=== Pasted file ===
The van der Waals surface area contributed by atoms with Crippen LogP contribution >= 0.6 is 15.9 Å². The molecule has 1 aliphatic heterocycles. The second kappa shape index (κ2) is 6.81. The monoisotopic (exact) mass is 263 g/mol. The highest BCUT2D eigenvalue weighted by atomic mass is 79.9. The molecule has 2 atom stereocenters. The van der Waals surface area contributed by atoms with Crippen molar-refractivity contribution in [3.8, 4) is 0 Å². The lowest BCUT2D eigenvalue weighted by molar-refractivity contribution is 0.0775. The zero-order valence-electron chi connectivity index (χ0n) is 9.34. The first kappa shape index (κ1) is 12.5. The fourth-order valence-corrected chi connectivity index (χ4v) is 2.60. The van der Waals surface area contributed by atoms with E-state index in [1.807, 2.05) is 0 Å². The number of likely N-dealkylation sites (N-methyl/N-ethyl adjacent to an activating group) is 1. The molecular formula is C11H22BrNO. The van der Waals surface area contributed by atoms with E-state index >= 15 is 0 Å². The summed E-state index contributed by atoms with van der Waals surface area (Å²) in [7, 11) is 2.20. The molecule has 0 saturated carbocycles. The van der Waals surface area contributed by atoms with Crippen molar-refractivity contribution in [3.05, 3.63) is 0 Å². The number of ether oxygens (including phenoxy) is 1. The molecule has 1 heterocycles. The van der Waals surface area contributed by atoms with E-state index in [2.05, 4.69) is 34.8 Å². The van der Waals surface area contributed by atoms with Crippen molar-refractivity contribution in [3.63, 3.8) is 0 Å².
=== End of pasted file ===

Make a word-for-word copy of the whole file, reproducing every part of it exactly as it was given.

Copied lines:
The van der Waals surface area contributed by atoms with Crippen LogP contribution >= 0.6 is 15.9 Å². The molecule has 1 aliphatic heterocycles. The second kappa shape index (κ2) is 6.81. The monoisotopic (exact) mass is 263 g/mol. The highest BCUT2D eigenvalue weighted by atomic mass is 79.9. The molecule has 2 atom stereocenters. The van der Waals surface area contributed by atoms with Crippen molar-refractivity contribution in [3.8, 4) is 0 Å². The lowest BCUT2D eigenvalue weighted by molar-refractivity contribution is 0.0775. The zero-order valence-electron chi connectivity index (χ0n) is 9.34. The first kappa shape index (κ1) is 12.5. The fourth-order valence-corrected chi connectivity index (χ4v) is 2.60. The van der Waals surface area contributed by atoms with E-state index in [1.807, 2.05) is 0 Å². The number of likely N-dealkylation sites (N-methyl/N-ethyl adjacent to an activating group) is 1. The molecular formula is C11H22BrNO. The van der Waals surface area contributed by atoms with E-state index >= 15 is 0 Å². The summed E-state index contributed by atoms with van der Waals surface area (Å²) in [7, 11) is 2.20. The molecule has 0 saturated carbocycles. The van der Waals surface area contributed by atoms with Crippen molar-refractivity contribution in [3.05, 3.63) is 0 Å². The number of ether oxygens (including phenoxy) is 1. The molecule has 1 heterocycles. The van der Waals surface area contributed by atoms with E-state index in [2.05, 4.69) is 34.8 Å². The van der Waals surface area contributed by atoms with Crippen molar-refractivity contribution in [3.63, 3.8) is 0 Å².